New Study Points Fingers at Apple’s “Differential Privacy”

BY Chethan Rao

Published 18 Sep 2017

iOS Security

A recent study collectively posted by five researchers from the University of Southern California, Indiana University, and Tsinghua University, China has suggested that Apple’s “differential privacy” collects more user data than originally claimed. This method is used by Apple to gather information on device usage, diagnostics and more, with some user data present as well.

Apple initially claimed that this method adds a lot of noise to ensure the safety of the user data and so that the company can only obtain non-specific information they require.

This study, however, suggests that Apple’s method allows for more specific data to pass through the buffers than claimed by Apple. The company uses differential privacy on macOS and iOS, although the researchers have found there to be a lot more issues with iOS with regards to the seeding of specific data.

The research has also found that Apple keeps its data loss parameters, otherwise known as “epsilon”, a secret. This basically allows Apple to change it up internally without much information to the outside world.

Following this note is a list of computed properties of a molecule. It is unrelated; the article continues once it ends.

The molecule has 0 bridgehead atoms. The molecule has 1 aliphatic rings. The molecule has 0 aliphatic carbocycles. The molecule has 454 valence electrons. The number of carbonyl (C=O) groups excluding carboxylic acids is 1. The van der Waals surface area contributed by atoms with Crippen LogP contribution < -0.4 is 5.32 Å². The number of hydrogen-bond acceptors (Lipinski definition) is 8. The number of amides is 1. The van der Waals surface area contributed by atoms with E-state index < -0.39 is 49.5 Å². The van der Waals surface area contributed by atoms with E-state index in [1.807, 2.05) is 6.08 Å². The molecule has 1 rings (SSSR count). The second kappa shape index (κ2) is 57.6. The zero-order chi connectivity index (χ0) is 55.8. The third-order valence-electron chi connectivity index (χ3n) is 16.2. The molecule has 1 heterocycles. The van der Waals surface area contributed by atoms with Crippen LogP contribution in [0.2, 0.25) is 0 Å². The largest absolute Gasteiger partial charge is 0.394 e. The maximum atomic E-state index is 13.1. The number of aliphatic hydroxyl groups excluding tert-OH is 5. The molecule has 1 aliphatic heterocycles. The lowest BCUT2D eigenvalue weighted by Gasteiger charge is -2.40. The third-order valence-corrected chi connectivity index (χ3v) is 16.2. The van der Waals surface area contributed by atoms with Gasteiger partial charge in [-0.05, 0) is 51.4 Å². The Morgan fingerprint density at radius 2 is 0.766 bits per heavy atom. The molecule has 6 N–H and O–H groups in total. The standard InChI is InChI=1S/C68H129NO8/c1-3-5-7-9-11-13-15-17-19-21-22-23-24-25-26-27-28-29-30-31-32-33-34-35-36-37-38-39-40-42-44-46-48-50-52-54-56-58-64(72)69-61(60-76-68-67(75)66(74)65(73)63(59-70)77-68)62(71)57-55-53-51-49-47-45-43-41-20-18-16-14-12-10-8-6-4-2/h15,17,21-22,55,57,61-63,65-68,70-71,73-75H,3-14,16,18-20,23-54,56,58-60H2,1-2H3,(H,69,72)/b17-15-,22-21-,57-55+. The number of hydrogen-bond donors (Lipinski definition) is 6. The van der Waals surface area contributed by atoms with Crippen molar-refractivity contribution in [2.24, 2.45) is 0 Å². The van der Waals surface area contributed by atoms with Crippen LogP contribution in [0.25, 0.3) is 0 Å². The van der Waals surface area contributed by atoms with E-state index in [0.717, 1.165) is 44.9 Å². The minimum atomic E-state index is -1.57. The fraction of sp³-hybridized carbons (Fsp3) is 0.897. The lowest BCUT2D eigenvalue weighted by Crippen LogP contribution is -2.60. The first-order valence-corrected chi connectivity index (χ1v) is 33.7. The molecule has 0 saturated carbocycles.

Researchers have concluded that Apple’s epsilon rating is higher than normal, and pales in comparison to Google’s epsilon ratings with products like Chrome. Google makes its code available on open source platforms, which allows researchers and developers to double check its claims. Apple doesn’t have such a system in place.

To put things in perspective, Apple’s iOS 10 is believed to have an epsilon rating of 14, while macOS apparently has a rating of 6. Chrome, however, doesn’t usually exceed 2, with a lifetime ceiling of 8 to 9. Strangely enough, Apple’s iOS 11 beta was said to have an epsilon of 43. But this shouldn’t be a concern as data gathering on a beta operating system is imperative to squash any bugs before the big release. iOS 11 will officially hit existing iOS devices on September 19.

Apple, in response to this research, has mentioned that most of its data is opt-in and collected as part of the usage and diagnostics information. Users get a prompt when they set up their iOS device seeking permission to gather information. Keeping this in mind, Apple believes that it cannot correlate a data with a specific person given the fact that it’s opt-in, and also due to the kind of buffers it uses.

[Via Wired]